DVD Review: Catfish
DVD Release Date: January 4th, 2010
Rated PG for coarse language
Running time: 88 minutes
Henry Joost (dir.)
Ariel Schulman (dir.)
Mark Mothersbaugh (music)
Ariel Schulman as Himself
Nev Schulman as Himself
Our reviews below:
Catfish DVD Review By John C.
***1/2 (out of 4)
In 2007, one of Nev Schulman’s photographs appeared in a New York newspaper. Shortly after, he received a request on Facebook from Abby, an 8-year-old girl in Michigan asking his permission to paint the picture. What followed was a 9-month friendship with her family, and an online affair with her 19-year-old sister, Megan. When things started spiraling downhill, Nev’s older brother Ariel and fellow documentarian Henry Joost were thankfully on hand to record the events.
Despite the forgivable shaky camera work, this is an endlessly engaging and fascinating film that keeps us in suspense until the final scene. Whether or not you believe that this is an actual document of true events, or just a piece of cautionary fiction, it works brilliantly as a multilayered character study and psychological thriller. Filled with twists, this is a provocative and shocking film about the dangers of the internet, that will shake you up and leave you talking about it for days.
The DVD also includes a very interesting 25-minute documentary with the filmmakers, which is a must see after watching the movie.
Catfish DVD Review By Erin V.
***1/2 (out of 4)
In 2007, photographer Nev Schulman got sent a painting of one of his pictures from a correspondent on facebook. The note said it was painted by an 8-year-old girl and was sent by her mother. He started writing back and forth, and soon started a relationship with this kid’s 19-year-old sister online. But things started to seem a little unusual, so his brother Rel and friend Henry Joost decided to film as the three of them tried to find out the truth.
You don’t want to know much more going in. This film plays as a great mystery and story of discovery and you just want to go in for the ride. This is a wonderful look at the dangers and misperceptions of the world of social networking. With a film like this, there are always questions – did this all really happen, etc. But in some ways, no matter what it is, it’s a cautionary tale, and as one, it is a testament to the film itself that when we watch it we can’t help but be suspicious… as we always should slightly be with any kind of media.
Included on the Catfish disc is a 25-minute interview with the filmmakers, which is a must watch after seeing the film. The title of the film (which I won’t spoil) is also perfectly brilliant. I would definitely recommend seeing this one. This is a film that finds truth in the fact of documentaries that it is not the camera work, but the story you are telling.
Catfish DVD Review By Nicole
**** (out of 4)
Catfish is a fascinating documentary about the artificial world of the internet. When Nev Schulman, a young photographer, is contacted by Abby, an 8 year old painter, he happily donates one of his photos for her to use. Nev is delighted to discover Abby has a 19 year old sister, Megan. He quickly falls for Megan, a pretty girl whom he knows only on Facebook. But when the two date online, Nev decides to investigate who Megan really is. The truth is shocking, but one feels compassion for both parties involved.
Catfish is both a psychological thriller, and a moving human drama. Never boring, the film shows us that, in the end, we still need real friends, as opposed to “friends” on Facebook. Mysterious, suspenseful, intriguing and touching, Catfish is an amazing movie that is sure to win awards.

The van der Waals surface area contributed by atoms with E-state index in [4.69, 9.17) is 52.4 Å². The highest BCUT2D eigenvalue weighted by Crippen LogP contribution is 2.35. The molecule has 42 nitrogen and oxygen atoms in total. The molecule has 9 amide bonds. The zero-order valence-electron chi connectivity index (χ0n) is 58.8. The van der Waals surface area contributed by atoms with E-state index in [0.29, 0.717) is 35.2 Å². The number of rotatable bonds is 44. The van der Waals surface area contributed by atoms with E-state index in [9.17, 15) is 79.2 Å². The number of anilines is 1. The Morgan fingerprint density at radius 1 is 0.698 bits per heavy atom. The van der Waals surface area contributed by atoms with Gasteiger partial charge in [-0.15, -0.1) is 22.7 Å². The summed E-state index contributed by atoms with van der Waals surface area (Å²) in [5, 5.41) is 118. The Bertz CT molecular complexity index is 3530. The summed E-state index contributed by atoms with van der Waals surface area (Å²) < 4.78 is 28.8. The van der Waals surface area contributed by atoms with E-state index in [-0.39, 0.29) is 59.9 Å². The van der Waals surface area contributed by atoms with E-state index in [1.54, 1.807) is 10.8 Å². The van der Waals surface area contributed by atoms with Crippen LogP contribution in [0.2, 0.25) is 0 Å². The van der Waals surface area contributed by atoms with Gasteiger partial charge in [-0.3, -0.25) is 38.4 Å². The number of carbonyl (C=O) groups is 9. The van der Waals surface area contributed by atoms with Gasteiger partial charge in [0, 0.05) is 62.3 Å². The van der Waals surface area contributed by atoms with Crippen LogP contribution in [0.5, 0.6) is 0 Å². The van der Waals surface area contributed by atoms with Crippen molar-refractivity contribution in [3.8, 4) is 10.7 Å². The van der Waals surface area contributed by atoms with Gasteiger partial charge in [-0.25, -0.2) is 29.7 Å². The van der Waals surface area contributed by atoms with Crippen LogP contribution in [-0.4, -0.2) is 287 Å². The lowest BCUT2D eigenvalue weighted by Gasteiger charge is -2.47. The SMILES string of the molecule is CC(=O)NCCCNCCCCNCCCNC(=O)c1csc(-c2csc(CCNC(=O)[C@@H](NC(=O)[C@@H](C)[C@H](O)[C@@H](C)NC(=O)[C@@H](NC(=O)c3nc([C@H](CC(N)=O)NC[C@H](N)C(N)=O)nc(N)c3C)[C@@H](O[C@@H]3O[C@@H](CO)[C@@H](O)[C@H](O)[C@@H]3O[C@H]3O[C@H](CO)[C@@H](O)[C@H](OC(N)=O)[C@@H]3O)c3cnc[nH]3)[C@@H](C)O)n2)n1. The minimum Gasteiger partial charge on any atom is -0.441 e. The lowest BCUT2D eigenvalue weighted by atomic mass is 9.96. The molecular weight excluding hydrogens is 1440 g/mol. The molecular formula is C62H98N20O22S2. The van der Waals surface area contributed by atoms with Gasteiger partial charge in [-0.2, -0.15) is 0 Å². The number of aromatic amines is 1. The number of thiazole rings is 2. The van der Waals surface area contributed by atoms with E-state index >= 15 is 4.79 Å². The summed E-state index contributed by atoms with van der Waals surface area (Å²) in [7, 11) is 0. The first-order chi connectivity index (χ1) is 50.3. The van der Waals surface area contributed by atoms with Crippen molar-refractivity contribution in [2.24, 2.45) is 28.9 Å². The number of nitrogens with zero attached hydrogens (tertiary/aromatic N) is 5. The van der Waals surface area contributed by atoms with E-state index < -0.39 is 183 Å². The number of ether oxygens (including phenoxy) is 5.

Catfish DVD Review By Maureen
***1/2 (out of 4)
Catfish is a fascinating, suspenseful story about what’s real and what isn’t in the world of Facebook. Filmmakers Ariel Schulman and Henry Joost decided to document an unusual online relationship Ariel’s brother Nev was involved in. What unfolds is somewhat disturbing and intriguing to watch.
It’s hard to know for sure if this is a documentary of true events or a fictionalized version of how truths can become blurred in the online world. Either way, Catfish is a really good story. The twists and turns as the truth unravels keep the viewer on the edge of their seat. The final outcome is both disturbing and touching.
Even if you saw Catfish in theatres it merits a second viewing. Anyone seeing this film for the first time will want to avoid any spoilers. Seeing it without any hint of the story beforehand makes it all the more interesting. Catfish is a must-see for its thought-provoking look at Facebook.
Catfish DVD Review By Tony
***1/2 (out of 4)
In their twenties, New York brothers Ariel (Rel) and Yaniv (Nev) Schulman and their friend Henry Joost are making a documentary film on the career of Nev, a photographer of dancers and other artistic subjects. Some of his images come back to him in the form of acrylic paintings that are pretty good considering they allegedly were done by an eight year old girl in a Michigan town. A Facebook relationship develops between Nev and the girl, her mother and older sister Megan. At once intrigued but increasingly suspicious, the guys decide to pay the folks in Michigan a visit, with totally unexpected but ultimately fascinating and touching results.
Nev’s exuberance, charm, and ultimately his discretion and grace with what he finds make this a very watchable film that is sure to satisfy a large audience and lead to interesting discussions about virtual relationships. Stick around for the guys’ own remarks following the film on the disc, including their choice of the title, which makes perfect sense.
Consensus: Both as a documentary and cautionary tale about the dangers of the internet, Catfish is a brilliant and provocative character study filled with shocking twists that you will be talking about for days. ***1/2 (Out of 4)